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To test whether the previously reported Yersinia-mediated suppression of TNF-α expression was also dependent on yopJ (Beuscher et al., 1995), we measured the levels of TNF-α released by murine J774 cells after infection with various Y. pseudotuberculosis strains. Similar to the result shown for IL-8 (Table 1), we observed no increase in TNF-α levels in culture supernatants from J774 cells infected with strains possessing a wild-type yopJ (Table 2). In contrast, there were higher levels of TNF-α in the culture supernatant from cells infected with either the yopJ strain or the yopJ strain trans-complemented with the yopJDVE-containing plasmid. Surprisingly, cells infected with the YopJDVE-expressing strain released substantially more TNF-α than cells infected with the yopJ strain. YopJDVE-mediated hyperinduction of TNF-α secretion by J774 cells is in contrast to the effect observed in HeLa cells, in which the introduced mutation resulted in a null phenotype in terms of IL-8 secretion. These data show that a wild-type yopJ locus is required to suppress TNF-α induction and, furthermore, may indicate that inducible IL-8 and TNF-α expression are regulated by distinct mechanisms.
Table 2. . TNF-α secretion by Y. pseudotuberculosis-infected J774 cells.aa. J774 cells (106) were infected with the indicated strains of Y. pseudotuberculosis at a MOI of 30, and culture supernatants were removed at the indicated timepoints and assayed for TNF-α by ELISA.b. The values reported represent an average of two separate measurements and are representative of several independent experiments.c. Fold increase in TNF-α levels between the 0.5 h and 6 h measurements.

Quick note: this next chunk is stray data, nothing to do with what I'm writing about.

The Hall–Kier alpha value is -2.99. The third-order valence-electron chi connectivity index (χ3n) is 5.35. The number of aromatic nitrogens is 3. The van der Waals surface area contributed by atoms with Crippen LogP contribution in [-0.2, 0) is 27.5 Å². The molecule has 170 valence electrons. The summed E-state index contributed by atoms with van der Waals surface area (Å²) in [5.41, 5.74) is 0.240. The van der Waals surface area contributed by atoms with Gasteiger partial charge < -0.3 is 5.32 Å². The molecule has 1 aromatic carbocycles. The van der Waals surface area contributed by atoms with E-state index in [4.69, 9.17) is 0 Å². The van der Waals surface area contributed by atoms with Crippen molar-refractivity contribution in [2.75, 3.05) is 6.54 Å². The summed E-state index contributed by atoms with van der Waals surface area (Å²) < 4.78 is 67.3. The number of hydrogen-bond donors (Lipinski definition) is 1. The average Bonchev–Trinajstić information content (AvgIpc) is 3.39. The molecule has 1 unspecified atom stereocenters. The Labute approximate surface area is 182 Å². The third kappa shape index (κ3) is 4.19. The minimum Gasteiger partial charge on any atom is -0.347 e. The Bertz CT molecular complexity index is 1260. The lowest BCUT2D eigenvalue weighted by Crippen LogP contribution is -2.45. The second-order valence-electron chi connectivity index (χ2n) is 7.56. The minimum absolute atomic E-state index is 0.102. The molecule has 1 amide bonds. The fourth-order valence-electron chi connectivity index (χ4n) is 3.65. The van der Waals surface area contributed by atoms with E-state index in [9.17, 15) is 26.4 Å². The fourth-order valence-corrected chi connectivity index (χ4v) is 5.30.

We tested whether the yopJ-dependent effect of both promoting apoptosis (Mills et al., 1997; Monack et al., 1997) and suppressing TNF-α expression (Table 2) occurred simultaneously in J774 cells. Six hours after the start of infection, TNF-α levels were ascertained in the cell culture media and, subsequently, cells were collected and measured for apoptotic cell death by the TUNEL assay followed by fluorescence-activated cell sorting (FACS) analysis. Uninfected cell cultures as well as cultures infected with the yopJ strain had comparable numbers of apoptotic-like cells, whereas there was a twofold increase in the number of apoptotic cells in cultures infected with the trans-complemented yopJ strain (Fig. 4). Similar to the experiment shown above (Table 2), there was a substantially higher level of TNF-α in culture supernatants of cells infected with the yopJ strain compared with the levels observed for either uninfected cells or cells infected with the trans-complemented yopJ strain. Strikingly, although supernatants from cultures infected with the yopJ strain containing a YopJDVE–encoding plasmid had greatly elevated levels of TNF-α, the number of apoptotic-like cells was relatively low. These data show that YopJ-expressing Yersinia blocks TNF-α induction and induces apoptosis with roughly the same kinetics. Furthermore, as TNF-α is known to induce apoptotic cell death (Robaye et al., 1991; Darnay and Aggarwal, 1997), these data suggest that the yopJ locus encodes a protein that uncouples apoptotic cell death from TNF-α levels.